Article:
When the 2020 U.S. presidential election was called for former Vice President Joe Biden and Senator Kamala Harris on November 7, HIV/AIDS and human rights advocates rejoiced.
That’s because President Trump’s administration was characterized by a failure to prioritize health, including that of minorities and people with HIV and other chronic illnesses. This was evidenced by the administration’s firing in 2017 of a dozen members of the Presidential Advisory Council on HIV/AIDS, its numerous attempts to dismantle the Affordable Care Act (ACA) and its disregard for science-based strategies to combat the COVID-19 pandemic, which has resulted in a disproportionate number of cases of severe illness and death among Native Americans, African Americans and Latinos.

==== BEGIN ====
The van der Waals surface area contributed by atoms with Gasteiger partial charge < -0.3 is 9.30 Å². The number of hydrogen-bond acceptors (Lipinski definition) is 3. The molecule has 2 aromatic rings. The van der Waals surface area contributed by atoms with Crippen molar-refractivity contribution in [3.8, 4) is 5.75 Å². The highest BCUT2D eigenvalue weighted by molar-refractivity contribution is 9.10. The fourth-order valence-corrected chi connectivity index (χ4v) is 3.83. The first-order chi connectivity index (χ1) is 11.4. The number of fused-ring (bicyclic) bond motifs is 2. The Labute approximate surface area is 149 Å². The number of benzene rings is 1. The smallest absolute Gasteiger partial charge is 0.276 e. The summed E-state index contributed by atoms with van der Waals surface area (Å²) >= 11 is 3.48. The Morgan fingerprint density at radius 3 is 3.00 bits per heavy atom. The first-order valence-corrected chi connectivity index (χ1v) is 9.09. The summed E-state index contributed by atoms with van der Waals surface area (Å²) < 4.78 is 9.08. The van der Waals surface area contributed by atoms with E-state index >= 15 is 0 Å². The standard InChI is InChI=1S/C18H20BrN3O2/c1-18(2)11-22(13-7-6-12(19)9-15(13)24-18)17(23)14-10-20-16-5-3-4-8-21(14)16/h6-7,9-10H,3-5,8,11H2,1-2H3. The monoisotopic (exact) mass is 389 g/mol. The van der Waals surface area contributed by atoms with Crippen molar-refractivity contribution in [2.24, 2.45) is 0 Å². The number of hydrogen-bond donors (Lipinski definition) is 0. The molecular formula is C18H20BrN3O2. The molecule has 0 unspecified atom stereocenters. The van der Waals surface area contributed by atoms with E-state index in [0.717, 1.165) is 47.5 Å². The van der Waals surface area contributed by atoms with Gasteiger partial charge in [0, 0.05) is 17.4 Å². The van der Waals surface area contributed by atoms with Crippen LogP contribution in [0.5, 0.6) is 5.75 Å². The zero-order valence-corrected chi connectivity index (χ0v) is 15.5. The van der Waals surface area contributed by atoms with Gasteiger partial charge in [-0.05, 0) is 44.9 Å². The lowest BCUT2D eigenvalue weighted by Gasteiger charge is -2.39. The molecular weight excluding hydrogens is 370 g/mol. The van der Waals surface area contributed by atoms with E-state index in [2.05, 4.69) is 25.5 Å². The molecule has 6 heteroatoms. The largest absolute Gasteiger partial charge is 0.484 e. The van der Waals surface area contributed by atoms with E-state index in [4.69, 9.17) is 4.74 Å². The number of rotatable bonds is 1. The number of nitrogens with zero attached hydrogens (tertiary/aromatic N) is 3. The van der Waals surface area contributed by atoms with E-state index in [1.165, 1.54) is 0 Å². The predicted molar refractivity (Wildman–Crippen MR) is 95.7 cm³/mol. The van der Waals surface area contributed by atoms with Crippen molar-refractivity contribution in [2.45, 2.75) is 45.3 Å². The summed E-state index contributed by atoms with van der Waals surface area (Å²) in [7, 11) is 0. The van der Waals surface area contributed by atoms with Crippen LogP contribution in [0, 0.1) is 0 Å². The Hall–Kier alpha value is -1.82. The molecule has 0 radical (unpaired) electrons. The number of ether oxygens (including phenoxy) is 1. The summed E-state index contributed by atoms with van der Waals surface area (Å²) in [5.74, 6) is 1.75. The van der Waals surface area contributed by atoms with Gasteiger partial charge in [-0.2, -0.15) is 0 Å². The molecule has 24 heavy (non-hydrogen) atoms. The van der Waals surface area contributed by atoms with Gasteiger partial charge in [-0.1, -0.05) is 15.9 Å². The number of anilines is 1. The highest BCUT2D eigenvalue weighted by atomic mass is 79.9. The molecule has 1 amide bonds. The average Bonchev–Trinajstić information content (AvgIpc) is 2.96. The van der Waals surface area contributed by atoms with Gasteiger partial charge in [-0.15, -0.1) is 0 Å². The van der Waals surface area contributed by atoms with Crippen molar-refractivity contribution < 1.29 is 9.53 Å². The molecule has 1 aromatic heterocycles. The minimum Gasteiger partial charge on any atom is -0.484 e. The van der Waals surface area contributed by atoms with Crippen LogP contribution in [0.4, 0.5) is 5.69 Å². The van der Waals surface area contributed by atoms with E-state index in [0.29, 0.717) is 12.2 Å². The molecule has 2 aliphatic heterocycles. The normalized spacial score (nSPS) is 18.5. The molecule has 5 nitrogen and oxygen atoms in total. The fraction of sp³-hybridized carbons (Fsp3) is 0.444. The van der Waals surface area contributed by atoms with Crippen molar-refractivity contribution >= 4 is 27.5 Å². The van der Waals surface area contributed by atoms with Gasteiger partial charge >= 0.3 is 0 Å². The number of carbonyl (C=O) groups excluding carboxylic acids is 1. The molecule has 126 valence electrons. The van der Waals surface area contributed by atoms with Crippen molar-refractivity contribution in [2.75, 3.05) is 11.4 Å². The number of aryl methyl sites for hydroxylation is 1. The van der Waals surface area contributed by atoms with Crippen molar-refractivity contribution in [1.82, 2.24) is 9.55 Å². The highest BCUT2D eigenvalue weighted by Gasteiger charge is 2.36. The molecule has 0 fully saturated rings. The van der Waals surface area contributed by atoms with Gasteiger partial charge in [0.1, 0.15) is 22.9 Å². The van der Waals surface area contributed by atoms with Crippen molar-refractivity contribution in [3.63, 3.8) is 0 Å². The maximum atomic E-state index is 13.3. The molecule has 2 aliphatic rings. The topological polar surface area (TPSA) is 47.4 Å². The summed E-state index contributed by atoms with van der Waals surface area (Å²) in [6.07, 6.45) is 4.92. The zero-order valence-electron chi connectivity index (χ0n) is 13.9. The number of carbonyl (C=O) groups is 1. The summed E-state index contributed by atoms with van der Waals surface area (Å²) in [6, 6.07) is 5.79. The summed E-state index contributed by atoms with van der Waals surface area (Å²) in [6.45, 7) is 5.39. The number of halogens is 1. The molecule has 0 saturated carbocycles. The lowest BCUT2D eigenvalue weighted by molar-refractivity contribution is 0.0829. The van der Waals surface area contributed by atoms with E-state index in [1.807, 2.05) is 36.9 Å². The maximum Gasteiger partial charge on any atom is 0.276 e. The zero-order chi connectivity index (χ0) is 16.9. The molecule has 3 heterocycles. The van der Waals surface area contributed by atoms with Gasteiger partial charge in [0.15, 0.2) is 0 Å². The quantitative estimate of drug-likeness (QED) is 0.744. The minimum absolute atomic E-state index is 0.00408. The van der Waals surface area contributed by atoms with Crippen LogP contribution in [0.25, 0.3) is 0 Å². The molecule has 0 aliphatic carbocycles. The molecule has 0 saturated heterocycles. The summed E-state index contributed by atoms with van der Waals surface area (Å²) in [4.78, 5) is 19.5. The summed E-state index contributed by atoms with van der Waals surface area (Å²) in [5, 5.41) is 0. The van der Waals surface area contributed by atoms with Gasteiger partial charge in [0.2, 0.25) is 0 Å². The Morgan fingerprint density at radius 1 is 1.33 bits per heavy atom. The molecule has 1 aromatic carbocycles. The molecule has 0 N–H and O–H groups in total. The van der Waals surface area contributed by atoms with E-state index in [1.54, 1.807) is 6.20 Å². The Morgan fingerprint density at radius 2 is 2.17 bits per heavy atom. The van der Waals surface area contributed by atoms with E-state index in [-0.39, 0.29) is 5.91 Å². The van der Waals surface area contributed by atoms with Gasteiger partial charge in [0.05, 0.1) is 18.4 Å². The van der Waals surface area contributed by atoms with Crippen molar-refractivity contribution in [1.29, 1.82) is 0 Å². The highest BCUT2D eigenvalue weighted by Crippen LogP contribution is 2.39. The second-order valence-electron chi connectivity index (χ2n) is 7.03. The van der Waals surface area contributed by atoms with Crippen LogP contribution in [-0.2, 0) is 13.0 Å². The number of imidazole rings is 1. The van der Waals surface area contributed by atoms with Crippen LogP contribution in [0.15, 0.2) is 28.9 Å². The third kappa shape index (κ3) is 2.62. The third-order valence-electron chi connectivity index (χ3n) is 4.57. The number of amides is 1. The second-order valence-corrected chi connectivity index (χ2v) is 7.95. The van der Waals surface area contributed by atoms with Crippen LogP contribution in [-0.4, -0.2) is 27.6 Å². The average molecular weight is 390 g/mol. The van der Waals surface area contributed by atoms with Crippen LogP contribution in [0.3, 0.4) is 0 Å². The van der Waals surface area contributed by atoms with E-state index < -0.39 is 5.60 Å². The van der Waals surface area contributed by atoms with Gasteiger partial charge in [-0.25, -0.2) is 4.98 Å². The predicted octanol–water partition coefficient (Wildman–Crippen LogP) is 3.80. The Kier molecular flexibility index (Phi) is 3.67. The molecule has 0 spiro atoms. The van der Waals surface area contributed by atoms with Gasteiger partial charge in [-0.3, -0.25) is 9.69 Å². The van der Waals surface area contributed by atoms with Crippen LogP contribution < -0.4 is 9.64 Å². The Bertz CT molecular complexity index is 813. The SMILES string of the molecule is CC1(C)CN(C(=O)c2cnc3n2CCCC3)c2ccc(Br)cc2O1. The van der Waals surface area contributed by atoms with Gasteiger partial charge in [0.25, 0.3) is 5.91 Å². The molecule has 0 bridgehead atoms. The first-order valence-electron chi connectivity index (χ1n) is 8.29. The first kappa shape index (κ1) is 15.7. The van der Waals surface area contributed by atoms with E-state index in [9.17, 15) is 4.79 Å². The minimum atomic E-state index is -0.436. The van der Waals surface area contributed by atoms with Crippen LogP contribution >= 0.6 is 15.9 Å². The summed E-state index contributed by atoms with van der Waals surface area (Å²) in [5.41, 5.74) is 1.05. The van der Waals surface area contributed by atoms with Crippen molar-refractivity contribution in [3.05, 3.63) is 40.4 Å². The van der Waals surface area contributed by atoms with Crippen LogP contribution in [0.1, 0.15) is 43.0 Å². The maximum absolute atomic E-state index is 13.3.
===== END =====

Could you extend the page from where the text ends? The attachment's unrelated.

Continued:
The ACA has provided insurance to more than 20 million Americans, allowed for the expansion of Medicaid in 37 states and protected people with preexisting conditions, including HIV, against being denied insurance coverage. President-elect Biden has vowed not only to protect the ACA but also to expand the health care law to include a government-administered health insurance option like Medicare.
While acknowledging that much more work lies ahead, advocates see in a Biden-Harris administration powerful allies in the fight for a more equitable health future who will take a synergistic approach to combating HIV and COVID-19.